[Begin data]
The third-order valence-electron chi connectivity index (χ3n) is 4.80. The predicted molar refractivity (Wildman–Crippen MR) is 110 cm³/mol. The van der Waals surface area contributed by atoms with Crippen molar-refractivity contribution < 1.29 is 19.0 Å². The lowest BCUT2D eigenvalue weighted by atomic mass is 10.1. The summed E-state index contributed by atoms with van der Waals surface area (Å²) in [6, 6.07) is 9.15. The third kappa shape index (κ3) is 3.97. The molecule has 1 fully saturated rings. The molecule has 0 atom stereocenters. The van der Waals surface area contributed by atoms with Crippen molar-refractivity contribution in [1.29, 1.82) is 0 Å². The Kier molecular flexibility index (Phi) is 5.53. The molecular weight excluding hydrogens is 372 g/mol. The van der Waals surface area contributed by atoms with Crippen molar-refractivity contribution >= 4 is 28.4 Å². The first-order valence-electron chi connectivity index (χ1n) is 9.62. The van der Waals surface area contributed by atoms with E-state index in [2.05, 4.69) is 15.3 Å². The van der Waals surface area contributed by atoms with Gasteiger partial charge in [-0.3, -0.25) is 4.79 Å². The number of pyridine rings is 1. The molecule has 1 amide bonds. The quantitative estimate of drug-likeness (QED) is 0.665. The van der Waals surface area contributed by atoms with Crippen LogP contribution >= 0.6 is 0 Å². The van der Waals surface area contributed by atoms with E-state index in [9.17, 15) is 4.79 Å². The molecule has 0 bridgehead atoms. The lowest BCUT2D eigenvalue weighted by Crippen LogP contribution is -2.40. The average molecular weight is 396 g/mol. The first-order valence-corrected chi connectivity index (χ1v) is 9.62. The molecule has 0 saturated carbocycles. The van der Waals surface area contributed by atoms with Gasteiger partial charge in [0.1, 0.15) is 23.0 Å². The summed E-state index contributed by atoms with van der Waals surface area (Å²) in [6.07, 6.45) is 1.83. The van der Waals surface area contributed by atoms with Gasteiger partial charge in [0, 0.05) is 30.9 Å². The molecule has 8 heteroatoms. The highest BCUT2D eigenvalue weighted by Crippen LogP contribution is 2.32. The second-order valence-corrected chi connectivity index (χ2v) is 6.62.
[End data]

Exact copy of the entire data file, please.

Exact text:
The third-order valence-electron chi connectivity index (χ3n) is 4.80. The predicted molar refractivity (Wildman–Crippen MR) is 110 cm³/mol. The van der Waals surface area contributed by atoms with Crippen molar-refractivity contribution < 1.29 is 19.0 Å². The lowest BCUT2D eigenvalue weighted by atomic mass is 10.1. The summed E-state index contributed by atoms with van der Waals surface area (Å²) in [6, 6.07) is 9.15. The third kappa shape index (κ3) is 3.97. The molecule has 1 fully saturated rings. The molecule has 0 atom stereocenters. The van der Waals surface area contributed by atoms with Crippen molar-refractivity contribution in [1.29, 1.82) is 0 Å². The Kier molecular flexibility index (Phi) is 5.53. The molecular weight excluding hydrogens is 372 g/mol. The van der Waals surface area contributed by atoms with Crippen molar-refractivity contribution >= 4 is 28.4 Å². The first-order valence-electron chi connectivity index (χ1n) is 9.62. The van der Waals surface area contributed by atoms with E-state index in [2.05, 4.69) is 15.3 Å². The van der Waals surface area contributed by atoms with Gasteiger partial charge in [-0.3, -0.25) is 4.79 Å². The number of pyridine rings is 1. The molecule has 1 amide bonds. The quantitative estimate of drug-likeness (QED) is 0.665. The van der Waals surface area contributed by atoms with Crippen LogP contribution >= 0.6 is 0 Å². The van der Waals surface area contributed by atoms with E-state index in [9.17, 15) is 4.79 Å². The molecule has 0 bridgehead atoms. The lowest BCUT2D eigenvalue weighted by Crippen LogP contribution is -2.40. The average molecular weight is 396 g/mol. The first-order valence-corrected chi connectivity index (χ1v) is 9.62. The molecule has 0 saturated carbocycles. The van der Waals surface area contributed by atoms with Gasteiger partial charge in [0.1, 0.15) is 23.0 Å². The summed E-state index contributed by atoms with van der Waals surface area (Å²) in [6.07, 6.45) is 1.83. The van der Waals surface area contributed by atoms with Gasteiger partial charge in [0, 0.05) is 30.9 Å². The molecule has 8 heteroatoms. The highest BCUT2D eigenvalue weighted by Crippen LogP contribution is 2.32. The second-order valence-corrected chi connectivity index (χ2v) is 6.62.